INSANE WOMAN, SUICIDES, < *V->' fa «•-> .Y^fi- »MW*w»w w * ., -, ~4*y. * *~ » . M f. ,i ; Hay- l&~Mf&. J, c. ^vlfe flf ding of OUt Wealthiest citizens Had retired farmery committed Suicide lay liHMefsiHg her head attef Sftoiiiderii & Mitt barrel* Althoiigk she had several days beea despondent, threatened to|take Aer own life, &tone time with |. laudanum a hd Sfiee With a bHltehet Mfe, the |famil? were aet greatly diaim)fed ? fof she wa| *»f tt very fletlrotls,Aemp^afceit jatttl Highly demonstrative. She Was iti ah eitfetaely excited state. The doctor administered quieting powders, but •without much effect. It was , with some difficulty that they induced her • to retire, which she did at 0 o'clock, fetit without removing her dress. At 10 o'clock her son came home and, as was his custom* went into his mother's *oota to bid her good night.. He discovered she was not ^n her 'room and seardh, was instituted and She Was found drowned in i a ! rain barrel in th'e kitchen. Neighbors were called and the doctor at once summoned, but all efforts to resuscitate her were fruitless, &s life 'was? extinct when she was. found. -[She jtvas evidently Insane. *ecte fowl Cift, Ml? IS,*.ffee ele-ettoit oi officers of the Iowa State ftelslat Sdgiety j fest»lle4:_.I i resideht, tit. Ms L. BfObHS, Vintoni ticfe-p'fe'sideiit, »f» fc M. Fullfcvton. Cedar Falls; secretary, Dr. F. ft Bfeeiie, iowa City; treasurer, UfvA,,fi 4 WegiiH, Des MoifleS. Mar* shaiitowti was chosen as the next place of meeting. Dr, E. L. Brooks, of Vitttoa, secretary of>the State Board of Iteatai Examiners, resigned and Dr. ft ft Webber,' of iCher dkee, was elected ia his, pike A " | At Iowa City recently the Northern Oratorical League elected officers as follows: President, F« W. Brekman, towa; first'Vlce president, A. B. Ken- nebel, Northwestern; second vice, — North, Ooerliflf third vice, A. H. Schmidt, Wisconsin; secretary and treasurer, M. Quarles, Ann Arbor. In the oratorical contest here the repre- sentativ.e-of the University of Michigan won. , fowa got third place. The next meeting will be held in Chicago in May, 1800. BURGLARS. vf • <One Arrested and a Confession Implicates • * . Others. AWAMOSA, May 11.—Henry Nordman was arrested at Monticello, charged •with the burglary and arson of Carpenter's "' hardware^ store - ( at' ,, Ollin recently/ tteWs taken to''Ollin and bound over tp the grand jury and was brought $0 tlie'countyYail afc'Anamdsa. He broke down and squealed on others who are connected with the act. -It is believed ^th'^jr jhfiye 'done Other J jobs.! He wasArrgsiedJis he drove in'to.iOwn'.i He had been 'working in Monticello and was traced from that place after the fire. It is.believed he and others robbed the Lovell bank and caused the big fire at that place,not long ago. . ;HANDSQME REV/ARD. For Saving: a Train Load of Passenger*. BUHLINGTON, May,.13.—R. A. Waldin, the farmer who saved a train load of passenger on the Burlington, Cedar Rapids & Northern Railroad last March "by Stopping the train'in. time to prevent it running into a burned bridge, has been handsomely rewarded for the , deed. A'committee of the rai'road went to Mr. Waldin's ' home and presented h{m with a fine gold watch and a life pass over the road for himself and wife. ' vACCIDENTAL DROWNING. • Drowned While On His Way to the Cemetery. FONTANELI.K, May 10.—John Bohling was accidentally drowned near the depot. He was on his' way to the cemetery to fix a monument to his wife's grave, and, stopping to get some water, fell in head first. Bis daughter, Mrs. Klammer,, was 'in-''a funeral procession when passing over the bridge and saw his lifeless body. I •* f- •"— "'•f-f--! r—--. ii-j... .. . ...-i.!.. NhW TELEPHONE LINE. ''-' N i-' JPole Planting Is Began Between Burlington and Columbus Junction.; '[ BUBLINGTON, May 13.—Pole*"plaSiting' has begun for a telephone line to ^Columbus Junction,, |( fortyT6ix^ miles north. It 'is the intention' of the projectors to co-opera'te with a newly organized Chicago company and. connect with that city.' Other extensive connections north and west contemplated, A. A. Bull, of Floyd township, ,0'Brien county, has brought suit ;against Dr. S. H. Masters, a prominent physician of Sheldon, for $5,000 damages for alienating his wife's affections and destroying his family union. The petition charges that,during Mr. Bull's absence from home-'the doctor ingratiated himself into the affections of Mrs. Bull, makiug her many clandestine visits. The plaintiff also claims in his" petition that the doctor finally persuaded his, wife to leave him and that he now harbors her at - his. ,home in Sheldon, and that during this intimacy t f he crime of abortion was committed, 'j Mrs.' BullJ "it is /charged, left her six little children with their father 'on the'farm,'with no one to take care of them, and cast'lier lot with Master's. A petition in a breach, of promise case somewhat out'of the usual Order has been filed in the Plymouth county district court. Mrs. Hubner is the petitioner, and the suit is brought against the estate of the late William Rieckhoff, who died last fall. Mrs. Hubner, who was ; Rieckhoff's housekeeper, aslcs for $80,000 damages for wounded affections and sets up in her petition that William Rieckhoff asked her to wed him about July 1, 1893, and that she consented, the marriage to take place as soon as he could procure a house. Mr. Rieckhoff. came to LeMars and bought a house from J. W. Myers. Mrs..Hubner claims .he then refused to make his promise good, hence the suit.'. " Rieckhoff willed 530,000 to the Iowa College at Grinnell. The twenty-first encampment of the iowa G.'.'A. R. was held at Clinton. There were fully eight thousand people there from all parts of the state. These include the delegates to the Sons of Veterans, Ladies'of the G. A. R., Women^s Relief Corps and Ladies Aid society. The' annual parade took place yesterday and was reviewed by Governor ( Jackson, - Comraander-in- Chief, Lawler,"- of the Grand Army, UPHOLD MONROEISM. . M «yrt -,^t . ^ ' f B» *ftrftttet^to- f Bvelitgaltf the ftft* -• *eUt Nieftr*ftn«tt Oetttf refi«e»* WASrtiNGfofri May 12,--lt is said, based upon the authority of a Senator whose interest ifi our foreign affairs has made hha a leader on the floor atid who is of the same political party as that of the presefit administration, that as soon as the hew congress convenes initial steps will be taken looking to the emphatic enunciation by congress of the Moatoe doctrine. This will come about in a very natural Way, for the message of the president will undoubtedly bring to the attention of congress our relations with other powers duHhg the time between the termination of , the Fifty-fourth congress. It 5s the intention of the senators, however the house may act ( to call for the correspondence in the Nicaragua affair,' and an investigation may perhaps be asked. The message of the president will be referred in the ordinary course to the committee on foreign relations and some member of that committee will introduce a resolution calling for the correspondence. According to tho tmderstanding had at the present time, this resolution will not contain the Usual clause, "If not incompatible with the public interests," but will be a mandatory order in the shape of a joint resolution. Should the correspondence not. be, furnished,; then the senate committee will be asked to investigate the whole subject and will be given power to send for persons and papers. ROBBED THE PASSENfaERS. the St*aft»*hJp Cayofca fco«l MAcRtfrA.*. dttt-, Mich., May 11.-* The feteaftship CayUga, of the Lehigh Vali&yllitte> 'cThfcagtf & #uffa!d, collided .with the steataer Jo§«*r>h , L. Htirdj of the Like Stipef iof lifi'e, Lak«l Siipgriof tJOftSt6dliicag'5, ! thfe'6|tailed .this sld* of the Skhiagalee ' light house in a dense fog at 4 o'clock ». m. tfhe Oayttga saak ifi about twenty mifitit'es The-bttWof the" Hufd was knocked clean off and Only he? cargo of Himber kept her afloat, George Johason, the steward of thd Hufd, was kaocked overboard by the crash of the collisioa aad was drpwaed, ' tfhe remaiaing members of both crews were picked up by the steainer Manola. The boats were ao more than 200 feet apart wliea their signals were distihguished, but it Was too late then to avoid the collision. Tlie.Cayugais valued at SlfG,- OOOj the value of the Kurd is placed at «1»,000. The Hurd was built in Detroit in 1809 and registered fao tons. The Cayiiga was built in Cleveland six 'years ago and registers 2,000 tons. Ntage Load of Pleasure Seeker Held Up Near Caltatoga, Cat. Cal;, May 10.—T->vo masked road agents caught a stage load of San Franciscoans on their way to the .summer resorts of Lake county and stripped'them'of their 'valuables. They secured $1.300 from passengers and looted the Wells-Fargo treasure box, but how much they got from it is not known. The stage,left Calistoga at noon and had re'ache'd a point two miles from Mirabel, when masked men. stepped.from the bushes and ordered the driver to halt. Keeping pistols 'at his head they ordered" him to throw down the express box. The passengers were stood up, and while one kept them steady with a weapon, the other searched their pockets. The highwaymen went about the work like''"bid. hands, one in particular being as •'cdol about it! as if he were" collecting taxes. Twelve hundred dollars reward , is offered for the capture of tlie robbers. CONCESSION'S TO RUSSIA. '" Harcottft In COMMONS EXCITED, Rage at a n Voweting Scotchman. LONDON, May I3i—An exciting scene occurred in the house of commons. Sir Donald Horne Macfarlane, liberal member from Argylish, receiving an evasive reply to the question when the crofters' bill would bo >taken up, threatened that the Scotch members would withdraw their support from the government. This caused Chancellor of the Exchequer Sir William Vernon Harcourt to reply in .a towering rage that it was open for the Scotch members to do what they pleased'. are AFTER TEN, YE&RJ3 j ' '; XTauk S, and 3farla Whitmore Remarried at Crestoii. CBKSTON, May 10.—A -romantic" marr riage occurred here when Frank S. Whitmore, a Chicago traveling man, and Maria \Vhitpore were married for ibe spcond time, after a separation of ten years. He is-03-and. ehe,,,is 49, "Whitmoro had two intervening 1 marriages, one only last fall. SHUT DOVW, , ' JUesult of a «?oul WnerV Strike lu A]*n 1n\va ' f N CITY, May 10.— The mines at Coalville and Pleasant Valley »VO -shut down on account of a strike of' Wipers, The company attempted t<> reduce wages, when the employes , _<$$$ work without any trouble, .Dealers along the Mason City & Fort Uodge ' 'line UyeYiuiable to gpt opal. ,s< '<*..* f ...... » ' ,\f""---'-T~\ May lo.-~Svvn.nson Gust, |pp,W^*r.^^«*» Col. Newman and other special guests. Next • "year's-• -encampment will •- be held at Cedar Rapids and Col. J. K. P. Thompson^ of Rock Rapids,* will be president'for the'ensuing'-year. Cedar ; 5Rapids,^won ,frpin '''Waterloo and Marshall town 'on the second' ballot. Col, Thompson defeated Thomas Bell, of 'Fairfield,' John"Lindt, of Council Bluffs, and Thomas Carj^of Montessuma, on the third, ballot. The other officers elected are: Senior vice commander, M. E. Erwin, Dubuque; junior vice commander, H. P. Scott, Davenport; medicalidirectpr, ,Dr. McCoy, Algona, The'nuinbej- of ,njembers of the Border in good standing'are 17,001, a net loss from the previous report of 598, Siopx.City dispatch,: , County Attorney IlaU'ara file"d motions for the dismissal of the perjury cases against David Perley, Frank Sumner, Michael Finneman, Pat Brennan and C, M, Perry, Perley, Sumner, Finnerraan and Brennan were the chipf wjtnesses for ex-Supervisor Waltov Strange when he was tried for obtainjng money by false pretenses. On the conclusion of the first trial,' which respited in 'a - disagreement of the jury, the county attorney had these witnesses indicted for perjury. Perry had also testified in previous trials m which Strange was involved on the sjde of the de,fepso, but at tfye la§t trial J|e,, camp over to the state'and swore that Jje'' had per» jured himself before a,t Strange's ref quest when Ilerley and his three fellow-witnesses were indicted. The defense insisted that Perry was-an admitted;'perjurer and should also be indicted, The grand jury took the, game view a.»d. returned, R true bill against Mm, At the last term Q( C Q»rt Strange wa,s tried again and acquitted. She Will lie Allowed to Run Her Railroad Through Manchuria, LOSDON, May 10.—The United Press correspondent in St. Peiej§3p'urg it says he learn's from a high" 'source that Russia has a sepcr'ate'understanding with China. The understanding does not cede 'Manchurian territory wholly to Russia, but it places it under Russian control to the extent of allowing Russia, when so disposed, to prolong the Siberian railroad from Nertschiusk through the valleys of, the Nonti'/and Sungar'ai,'in' the Ki'rin province, ito Broughton bay, in the sea of Japan. China has agreed also to let Russia build a railroad from Kirin City to New Chwang. CHINA'S, LARGE LOAN. Nearly a Billion Dollars Will Be Required V Y, ' tQ.Mcqt Hep ;Nee<l», !A , ; PARIS, May 11.—M. Hanotajw,' minister of foreign affairs,• Invjted -the leading Paris financiers to meet at' the foreign office to consider the impending Chinese loan, the manner in which the bourse might co-operate in negotiating it, and the conditions on which French capital .might share in it. Considering tho interest at wj}ieh China will have to borrow, the fact tho indemnity'is said to be £11,000,000 and the amount neqessarjy to repair the ravages of" war and to readjust China's' finances! it will not be surprising if the loan be £180,000,000, DENVER WANTS IT. NEBRASKA ALL RIGHT. The State Needs No Store Assistance. LINCOLN, Neb., May ,13.— Gov, Hoi- comb has authorized the statement that he has been advised by the state relief committee that the wants of the people of tho drou'th-stricken portion of. Nebraska have been supplied to such an extent that further contributions from sources outside the state are unnecessary. In making the statement he desires to acknowledge on the part of the/ people their gratitude for 'the' evidences ,of kindly interest from almost every state in tho\ Union; > , , > ANTl r REVOLUTION BILL. , * Reichstag Rejects tho Chief Paragraph. LONDON, May 12.— A dispatch to the Standard from Berlin says that the rejection of paragraph 3, the (chief section of the anti-revolution bill, in the reichstag has caused a great sensat|on in political circles. It adds that the reichstag has administered a rebuff , to the ministers and federal council which may lead to momentous, consequences. ' BEIU.IN, May 13.— The anti-revolution bill has been rejected in' its tircty by the reichstag. ' ' Ktaporntfid Apple* tinder the berfflaft Man, WASHINGTON, May il-^-It appears from a report made by our consular agents Krausse, at SeitaU, German^ that American meat is not the only product of the United States Which has fallen under the ban of German consumers. American evaporated apples have been condemned in German journals to such * : ftfa extent that the demand has fallen off perceptibly* It was stated that these •'ap'plejs fvefe sufficiently impregnated with oxides of zinc as to make their Use dangerous, The authorities filed complaints against grocers for violating the food laws by knowingly selling apples containing zinc. Two cases were brought for trial and dismissed, and & physician submitted a statement that the zinc contained in apple jam made from dry apples was about one-fifth of the amount of.that mineral Which might be given to an infant without nausea. But at this time, Krausse asserts that the Germans object to ; takJng any food impregnated with zinc, and the result is American apples are not in demand. He says the only way apples can be restored to favor is by showing that they are absolutely pure and by packers being careful to see that zinc is not mixed With them, either from the drying pans or for other purpose. SITUATION IN NICARAGUA. dispatc'h fi'Onl Tokio, stated tfaat <fag ratifications bf the treaty di f6a&§ be* tweia Japan ahd*, Ghiiia • wgf-e *** '' changed at Che Fpo. No chang made !fl the text 6f the treaty as inally concluded. Taking into count, however, the recomhiefldatioa made by Russia, Germany and !" Bitter Keeling ,Agalnst Groat Britain. MANAotTA, Nicaragua', via Galveston, May 10.—There is no longer any doubt that. Great Britain will receive her smart money on time. The , fifteen thousand pounds sterling to be<>paid ! by Nicaragua to Great Britain has been raised here by popular donations. Three German .mercantile. firms . have given about 2,000 pounds, and the whole amount will be ready,to be paid in London in a few days. The raising- of the money, however, has 'only increased the populaz- ,•> feeling ; in Nicaragua against Great iBritairij knd* tlie feeling now is very bitter; indeed, more so, if possible, than when the British landed at Corinto. The general opinion seems^ito be that the Central American "republics, will form a combination, pdssibly sJecret.'agfiinst Great Britain, and thalt everything possible will be done to exclude British goods from Central America. This feeling will probably result in ^commercial -gain,, to tho United, States. !'Jhere is no doubt, 'howevori tli'at, tlie action of the' three German''firms'''''in subscribing so liberally to the indemnity fund, will prove a good stroke of business to them. The United States steamer Alert arrived a few .days ag-o at. San Juan del'Surjfrom Panama. ' AGAIN "ADJOURNS. en- CHILI AND BOLIVIA. A Treaty of Peace Finally Concluded, BUENOS AYKKS, May 19.—A dispatch received at Valparaiso states that a treaty of peac.e and .friendship has been concluded between Chili and Bolivia by which both are mutually benefited • BREVITIES. Makes Aw Offer for, the mons Fight, DBKVEH, Col., May 11,—Reddy iagher has wived Joe Vendiglit ' and Corbett's manager in New York, offering » purse ,q| ,§35,000, tp s ha,ve the Corbett-Fitzs,in)tn*0ns3 fjght'. |l&wi»! off in Colorado; Qa^aghe,^ say4 ihf' Ijas the written promise of two*of the iW^faf' bankers bjf Denver to pijt up ^is flui-sp, ; , or .even,''§40,000 should ooiripptjtio'n rnakls it necosary. j si aea, ^;r£cnrdiiin! ly 'wif& f^te fiitj»/n* /»lnt.ti4na»a»Jl+l<%+ti£<. JJXnUiii.^. ,-fT . V&n tTTiA^Hi<iB v '»it'nnitm ? bV>**/\e£'^> T4tAl^> ^^. 'The greater' New York bill was put on its final passage in the state 'senate and defeated. ' • ' C. Lamb & .Sons' four saw mills < at Clinton have started up, giving employment to 700 men, ; The conclusion of the Chili-Bolivia treaty is said to be of far reaching importance, particularly to Bolivia, as it makes the latter a Pacific coast country, it having been shut inland for ten years, » ' ' Fighting has .begun in Gra'ijada, JSfic- aragua." Disorder is reported from Leon, ' The followers of Ortiz, Zerula and Maoherro have united to make war on Jielaya. General Bonjlla will tak four thousand men to go to I'resi-< dont HeJaya's aid if requested. The argument 071 the income tax case before the supreme court has been concluded.' Tho first'day was opcupied!by addresses py W. D, Guthrie and Assistant Attorney General Whitney and the sepond day Joseph Choate and' the third Attorney General Qlney presented prguments. The full merob'or- ship of nine justices were in attendance, 4 A Nashville diepatph says; Tho last stop in the contested governorship of this state • was taken when Governor The Maiiitolia" Sehooi' "<ju*est!b'ii "Again Postponed. •WINNIPEO, May 10.—Upon the reassembling of the legislature, 'Premier Green way said that new points in .the school - question had arisen and' he therefore asked that further adjournment be taken to June 13... Themotion carried. ^ *> t WINNIPEG, Man., Mayl!.— It is asserted thai Preniier Oreenway and Attorney General Sifton >vill shortly leave-for- Ottawa. -• 'The- rumor says that Lord Aberdeen summoned them to Ottawa to discuss the terms of the remedial order. ^A: compliance with his excellence's,, reported u-equest ,for an audience is simpl/ the' polite tnd" constitutional course,'but it is not exC : pected any influence will have the slightest effect on the dominion govern^ ment to maintain intact the present system of schools. , u ..«» v n,^ ^. fc u.u>.i»u} v~« ^.i. ijauiu,y nuu JC f UUCP ' the J&panese govern ment havg agfet-d to reftotiucfc ihe* permanent possession of the Lio Tung peninsula Oh cofidj*- iion that tho terms and form of renunciation shall be reserved for adjust* ment between itself atid the gOvef a<- ment of China. This latter stipulation 5s construed to mean that Japan will not surrender the peninsula until a, suitable indemnity shall have been paid, * and that it may have been agreed, b> Japan' and China thaUhg possession- of Port, Arthur itself will be retained by the Japanese for a term of years extending beyond the date when the indemnity has been paid in full,, thus assuring to Japan not alone the' payment of the indemnity itself, but also sufficient sime to safeguard herself against anything like a war of reprisal. It will be remembered that the treaty of peace provides that Wei- Ilai-Wei shall he held until the first.! one hundred million of the indemnity, and the next two annual installments; have been paid, so that with the added: guarantee of the possession of Porti Arthur, even although temporary, the' Japanese government would appear to< have taken every possible precaution for the future. The foregoing statement is official, coming direct from Tokio by cable. The understanding is that it embodies the reply which Japan gave recently to the protest of Russia Hud the allied powers. LONDON,' May 13.—A dispatch from,' Shanghai says that France has formally protested against Japan claiming the island of FormOsa,and has preferred «, number of-.prior .claim's. It is regarded as Certain \that Great Britain will strongly oppose France's claim. CUBAN AFFAIRS. ' , TAMPA, Fin., May 13.— Passengers on the^ste'ainship Mascotte say the condition of things is encouraging to the insurgents of Cuba. They declared that Camag-uay had been invaded by Gomez, and he, with 3,000 insurgents, had beseiged Guarymaro. There were about 0,000 Spaniards in the city, and. after fighting became disastrous for the besieged, a regiment of Cadi*,' numbering about 3,500, arrived, attacking the Cubans in the rear. Tho fighting was very fierce, but it is asserted that the^strategy of Gomez- ind the valor of the insurgents resulted in a victory/ /We {Cadiz regiment was ro "f e ,!.f ™ d cut - to P ie ces by the pursuing Cubans/ The city was taken and is now in the possession of the insurgents. The Cuban loss in killed ami wounded is put at 70J), while it is asserted that the 'Spanish lossi in killed and wounded was 3,000. SAME DISEASE AS BLAlNE. COLOMBIAN „_.._>.,„„. , , -• • .*; t, f I *• / Alleged Rebel Alliance Witji Costa RJb'a,' PANAMA, May 13.—Serai-oflicial advices received here are to the effect that Costa Rica has effected a' .secret alliance with the rebels in Colombia, by which the latter are receiving arms and other substantial support. Costa Rica has Ipng'had trouble'with,'therul- ing government iij Colombia as } to~ dis- v puted boundary. ' In the' event of" t)io success of the rebellion, Costa'fRica no doubt \viU receive jn-return'fov aid >t'o the 'rebels a recognition of' the claims she has made on the disputed territory. The Colombian government is alive to the danger of this alliance, aiid : has taken steps to offset it. An agent has recently been in Washing-ton and N'evy York wronging for 'the. pu>eha.se of large supplies of arms, " OUR '.OPPORTUNITY. ^ecretary Greshuin'* Illness Said to Be i , Serious. WASHINGTON, 'May 10.— Dr. W. O. Johnston, the physician, who is attending Secretary Gresham, has discovered thai the letter's symptoms are almost identical , < with those from which .Secretary Bla'ine suffered for many years prior to his 'fatal .illness. Tho lajje Mr. Hiai^e^ was the victim of a chronic stomach disorder, brought on y ^discreet habits of dieting and exercise. This accounted for the, sudden fainting spells to which he- used to be subject, and which, at > times, creat<jd[so much alarm ,'hjs family a'nd friends, ' >, '• JAPANESE IN HAWAII. Minister Kurlno Svo»t» the Idea of Trpttbln, WASJIINGTO^,; May IS,— Japanese Minister Kurino's' attention being callec to the statement in Hawaiian adv|ees', tliere was liability of Free of f' ? . .^ • v ^ r -^, «-'v$ -f f T••" emperpr of -Ch^tt has heretolTore-prohibitod.' the invroduction of modern ;naclunery4nto that country, and as 'a result the Chinese z^re ^ us^g.; wooden ; plow's tojthose; ns>3 /ceutuyle's, n|o ; ^ th|t fb?,hap provided j# the peace treaty that" millinery "bmst bo admitted to pftina, duty fvee, American TOBHfost! '-•*-• T*nw r .,. WtflP^ jr| eyp.ec' Peter Tu,rney tool* the oafch of ofllcb to sej-ve anotjjej-two ye.ars, TOO, place at noo»- and was May 10,— , fl ( fijp3s(e,a 'ik&y> wove* 4ay, Ity* H,.- Ojlay ' tflM fclffl tjjey e AI.~ '-> -__ • * trouble; f rpm his countrymen on those islands, characterised it as absurd and ridiculous in the extreme, The Jap. a/neseWe orderly and industrious and show no disposition to be turbulent and the Japanese government would sternly discountenance any jnterfoiv ence of its subjects in tVmt airectJQn. Q . IOWA 1 PATf NT OFFICE- REPORT, TT^ o {OINKS ' Mu y °' «05,— , Eight United States patents wefe issued t» 1ye *° TO tj;5s we fo fm. n /' A-*<* ei '* Q V< of Marshalltown' C L Favor g of PPa *' a -' - A- P e31 *W l W, J. W. Johnson, of ?»uiina, nm . jcppjao, of SflsipiB- elamp, ancl of Alta, %v ft corn- Joadcr. Dinted copies of the ings and- spocilicfttiQRs of clear mjeoj-aUle swelled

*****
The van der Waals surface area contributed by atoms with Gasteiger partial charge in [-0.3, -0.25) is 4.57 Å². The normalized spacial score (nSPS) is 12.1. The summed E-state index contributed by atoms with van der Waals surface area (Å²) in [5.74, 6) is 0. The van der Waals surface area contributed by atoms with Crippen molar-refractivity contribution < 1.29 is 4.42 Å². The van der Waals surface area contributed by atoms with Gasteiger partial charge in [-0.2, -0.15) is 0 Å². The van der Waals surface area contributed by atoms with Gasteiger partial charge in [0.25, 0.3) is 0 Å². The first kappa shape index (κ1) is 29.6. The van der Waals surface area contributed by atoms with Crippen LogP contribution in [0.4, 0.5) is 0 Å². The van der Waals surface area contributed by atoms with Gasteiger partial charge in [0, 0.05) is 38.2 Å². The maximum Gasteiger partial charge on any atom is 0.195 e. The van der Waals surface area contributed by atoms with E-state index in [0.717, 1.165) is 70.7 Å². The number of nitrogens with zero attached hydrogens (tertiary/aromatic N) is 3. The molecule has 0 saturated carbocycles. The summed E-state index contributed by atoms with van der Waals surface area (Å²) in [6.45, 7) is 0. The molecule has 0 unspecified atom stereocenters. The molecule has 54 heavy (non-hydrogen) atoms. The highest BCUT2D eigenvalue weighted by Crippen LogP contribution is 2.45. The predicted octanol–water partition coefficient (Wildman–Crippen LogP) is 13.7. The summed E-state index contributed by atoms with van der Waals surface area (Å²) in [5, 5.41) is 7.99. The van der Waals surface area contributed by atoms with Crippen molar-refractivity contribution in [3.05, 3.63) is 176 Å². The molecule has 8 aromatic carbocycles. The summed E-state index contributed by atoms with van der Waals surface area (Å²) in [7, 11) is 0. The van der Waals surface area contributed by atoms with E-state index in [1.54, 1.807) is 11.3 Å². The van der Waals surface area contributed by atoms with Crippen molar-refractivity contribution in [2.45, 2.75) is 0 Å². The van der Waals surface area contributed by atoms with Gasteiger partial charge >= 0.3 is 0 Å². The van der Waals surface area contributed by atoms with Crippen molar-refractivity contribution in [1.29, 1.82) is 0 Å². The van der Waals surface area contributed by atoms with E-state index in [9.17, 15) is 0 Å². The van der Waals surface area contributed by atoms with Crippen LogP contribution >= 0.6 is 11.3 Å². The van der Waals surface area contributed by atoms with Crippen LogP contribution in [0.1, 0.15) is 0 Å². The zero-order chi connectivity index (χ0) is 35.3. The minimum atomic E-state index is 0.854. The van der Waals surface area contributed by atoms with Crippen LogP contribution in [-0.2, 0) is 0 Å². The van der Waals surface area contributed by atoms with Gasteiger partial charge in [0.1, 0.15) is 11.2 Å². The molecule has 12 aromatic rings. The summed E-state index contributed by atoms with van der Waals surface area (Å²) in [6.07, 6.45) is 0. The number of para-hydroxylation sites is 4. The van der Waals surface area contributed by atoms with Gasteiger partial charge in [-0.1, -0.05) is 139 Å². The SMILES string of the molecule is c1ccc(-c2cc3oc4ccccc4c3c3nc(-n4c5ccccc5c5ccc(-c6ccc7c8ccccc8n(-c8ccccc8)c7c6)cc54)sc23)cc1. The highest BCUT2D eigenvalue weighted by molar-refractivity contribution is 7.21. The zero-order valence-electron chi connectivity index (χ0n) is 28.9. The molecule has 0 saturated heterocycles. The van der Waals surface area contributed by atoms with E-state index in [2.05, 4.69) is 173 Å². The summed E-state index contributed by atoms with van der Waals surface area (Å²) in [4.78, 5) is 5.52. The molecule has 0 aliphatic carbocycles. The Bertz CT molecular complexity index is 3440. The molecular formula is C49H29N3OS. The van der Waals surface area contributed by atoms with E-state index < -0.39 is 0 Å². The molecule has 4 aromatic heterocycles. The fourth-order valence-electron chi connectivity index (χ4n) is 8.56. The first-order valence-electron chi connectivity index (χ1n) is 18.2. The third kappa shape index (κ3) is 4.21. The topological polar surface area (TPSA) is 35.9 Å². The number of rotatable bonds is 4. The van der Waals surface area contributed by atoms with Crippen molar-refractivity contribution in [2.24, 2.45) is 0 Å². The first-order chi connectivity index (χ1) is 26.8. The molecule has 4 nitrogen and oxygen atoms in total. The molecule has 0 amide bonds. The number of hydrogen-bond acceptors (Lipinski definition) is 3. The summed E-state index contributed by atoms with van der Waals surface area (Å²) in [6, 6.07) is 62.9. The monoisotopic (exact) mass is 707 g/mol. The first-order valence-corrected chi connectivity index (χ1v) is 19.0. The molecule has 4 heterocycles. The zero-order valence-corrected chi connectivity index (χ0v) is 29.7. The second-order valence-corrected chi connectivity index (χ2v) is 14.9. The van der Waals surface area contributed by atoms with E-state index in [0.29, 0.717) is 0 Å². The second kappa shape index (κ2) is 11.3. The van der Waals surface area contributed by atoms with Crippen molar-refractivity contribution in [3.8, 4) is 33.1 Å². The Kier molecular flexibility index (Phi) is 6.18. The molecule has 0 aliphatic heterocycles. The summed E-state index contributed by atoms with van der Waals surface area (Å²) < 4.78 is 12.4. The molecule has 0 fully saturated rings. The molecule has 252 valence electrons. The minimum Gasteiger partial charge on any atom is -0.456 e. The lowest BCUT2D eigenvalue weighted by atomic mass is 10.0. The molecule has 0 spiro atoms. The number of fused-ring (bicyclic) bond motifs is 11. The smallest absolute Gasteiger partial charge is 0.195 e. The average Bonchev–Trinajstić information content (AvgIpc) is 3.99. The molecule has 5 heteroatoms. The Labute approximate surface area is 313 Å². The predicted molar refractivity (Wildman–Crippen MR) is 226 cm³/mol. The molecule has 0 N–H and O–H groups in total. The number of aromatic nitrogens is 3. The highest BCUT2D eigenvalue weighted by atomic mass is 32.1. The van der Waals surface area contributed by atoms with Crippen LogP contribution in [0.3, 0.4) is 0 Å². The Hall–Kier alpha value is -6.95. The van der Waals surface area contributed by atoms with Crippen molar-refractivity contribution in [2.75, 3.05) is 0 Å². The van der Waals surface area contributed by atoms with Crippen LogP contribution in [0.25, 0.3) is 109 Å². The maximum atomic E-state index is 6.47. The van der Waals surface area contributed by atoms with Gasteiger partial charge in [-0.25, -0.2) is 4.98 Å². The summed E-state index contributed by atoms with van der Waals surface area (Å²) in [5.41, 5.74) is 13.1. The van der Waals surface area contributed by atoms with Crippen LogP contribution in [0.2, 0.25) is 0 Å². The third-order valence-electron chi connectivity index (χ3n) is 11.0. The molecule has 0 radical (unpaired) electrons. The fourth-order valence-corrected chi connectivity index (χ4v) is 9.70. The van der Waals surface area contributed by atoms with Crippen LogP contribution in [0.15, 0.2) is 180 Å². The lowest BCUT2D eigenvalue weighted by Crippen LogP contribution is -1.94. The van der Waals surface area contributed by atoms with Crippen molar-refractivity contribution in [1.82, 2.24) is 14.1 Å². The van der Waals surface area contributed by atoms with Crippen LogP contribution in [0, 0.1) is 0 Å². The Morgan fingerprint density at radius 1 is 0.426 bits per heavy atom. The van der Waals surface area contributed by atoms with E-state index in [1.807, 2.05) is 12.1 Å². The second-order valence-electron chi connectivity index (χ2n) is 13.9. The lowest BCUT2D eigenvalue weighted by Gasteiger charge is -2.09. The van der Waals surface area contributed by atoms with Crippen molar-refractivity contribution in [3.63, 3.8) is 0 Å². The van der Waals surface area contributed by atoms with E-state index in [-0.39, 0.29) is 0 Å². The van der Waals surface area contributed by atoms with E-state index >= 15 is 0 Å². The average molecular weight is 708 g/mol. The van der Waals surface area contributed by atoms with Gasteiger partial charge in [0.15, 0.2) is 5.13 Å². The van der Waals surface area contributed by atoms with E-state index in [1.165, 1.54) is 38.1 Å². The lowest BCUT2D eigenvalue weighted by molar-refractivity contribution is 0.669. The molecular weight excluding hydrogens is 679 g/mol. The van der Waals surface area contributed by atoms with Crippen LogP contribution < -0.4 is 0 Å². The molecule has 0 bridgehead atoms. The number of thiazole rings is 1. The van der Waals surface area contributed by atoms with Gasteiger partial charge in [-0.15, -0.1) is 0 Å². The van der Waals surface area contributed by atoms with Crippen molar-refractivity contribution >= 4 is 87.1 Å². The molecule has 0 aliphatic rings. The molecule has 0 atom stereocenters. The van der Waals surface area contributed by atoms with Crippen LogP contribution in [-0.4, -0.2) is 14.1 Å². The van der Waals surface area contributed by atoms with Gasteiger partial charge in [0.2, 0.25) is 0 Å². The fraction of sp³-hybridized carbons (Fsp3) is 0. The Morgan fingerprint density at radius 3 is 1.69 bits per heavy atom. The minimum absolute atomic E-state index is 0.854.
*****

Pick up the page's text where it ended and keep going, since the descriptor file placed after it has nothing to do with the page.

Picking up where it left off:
What members have found on this page

Get access to Newspapers.com

  • The largest online newspaper archive
  • 11,200+ newspapers from the 1700s–2000s
  • Millions of additional pages added every month

Try it free